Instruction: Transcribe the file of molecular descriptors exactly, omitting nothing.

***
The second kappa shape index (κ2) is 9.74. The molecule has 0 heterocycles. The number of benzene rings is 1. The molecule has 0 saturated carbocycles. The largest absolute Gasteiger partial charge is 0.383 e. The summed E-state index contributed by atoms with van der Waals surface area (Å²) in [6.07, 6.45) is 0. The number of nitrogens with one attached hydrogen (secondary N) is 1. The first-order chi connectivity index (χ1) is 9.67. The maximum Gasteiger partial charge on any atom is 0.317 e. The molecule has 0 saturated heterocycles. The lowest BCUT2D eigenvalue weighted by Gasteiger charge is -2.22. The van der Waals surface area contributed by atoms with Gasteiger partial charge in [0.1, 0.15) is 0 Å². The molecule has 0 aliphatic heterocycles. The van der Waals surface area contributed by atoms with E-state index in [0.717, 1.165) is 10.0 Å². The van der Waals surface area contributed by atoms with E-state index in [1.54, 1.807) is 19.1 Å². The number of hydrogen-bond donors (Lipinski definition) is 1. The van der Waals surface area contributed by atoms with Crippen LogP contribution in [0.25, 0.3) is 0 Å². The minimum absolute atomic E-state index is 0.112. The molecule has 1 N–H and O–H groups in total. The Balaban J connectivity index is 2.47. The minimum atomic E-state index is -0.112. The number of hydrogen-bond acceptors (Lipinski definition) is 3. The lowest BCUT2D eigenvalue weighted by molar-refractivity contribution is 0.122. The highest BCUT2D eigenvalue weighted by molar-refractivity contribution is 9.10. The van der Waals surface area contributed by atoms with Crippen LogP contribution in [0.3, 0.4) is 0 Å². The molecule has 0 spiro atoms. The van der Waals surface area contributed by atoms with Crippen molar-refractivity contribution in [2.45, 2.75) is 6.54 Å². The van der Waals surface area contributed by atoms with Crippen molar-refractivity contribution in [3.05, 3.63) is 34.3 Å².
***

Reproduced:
The second kappa shape index (κ2) is 9.74. The molecule has 0 heterocycles. The number of benzene rings is 1. The molecule has 0 saturated carbocycles. The largest absolute Gasteiger partial charge is 0.383 e. The summed E-state index contributed by atoms with van der Waals surface area (Å²) in [6.07, 6.45) is 0. The number of nitrogens with one attached hydrogen (secondary N) is 1. The first-order chi connectivity index (χ1) is 9.67. The maximum Gasteiger partial charge on any atom is 0.317 e. The molecule has 0 saturated heterocycles. The lowest BCUT2D eigenvalue weighted by Gasteiger charge is -2.22. The van der Waals surface area contributed by atoms with Gasteiger partial charge in [0.1, 0.15) is 0 Å². The molecule has 0 aliphatic heterocycles. The van der Waals surface area contributed by atoms with E-state index in [0.717, 1.165) is 10.0 Å². The van der Waals surface area contributed by atoms with E-state index in [1.54, 1.807) is 19.1 Å². The number of hydrogen-bond donors (Lipinski definition) is 1. The van der Waals surface area contributed by atoms with Crippen LogP contribution in [0.25, 0.3) is 0 Å². The minimum absolute atomic E-state index is 0.112. The molecule has 1 N–H and O–H groups in total. The Balaban J connectivity index is 2.47. The minimum atomic E-state index is -0.112. The number of hydrogen-bond acceptors (Lipinski definition) is 3. The lowest BCUT2D eigenvalue weighted by molar-refractivity contribution is 0.122. The highest BCUT2D eigenvalue weighted by molar-refractivity contribution is 9.10. The van der Waals surface area contributed by atoms with Crippen LogP contribution in [0.3, 0.4) is 0 Å². The molecule has 0 spiro atoms. The van der Waals surface area contributed by atoms with Crippen molar-refractivity contribution in [2.45, 2.75) is 6.54 Å². The van der Waals surface area contributed by atoms with Crippen molar-refractivity contribution in [3.05, 3.63) is 34.3 Å².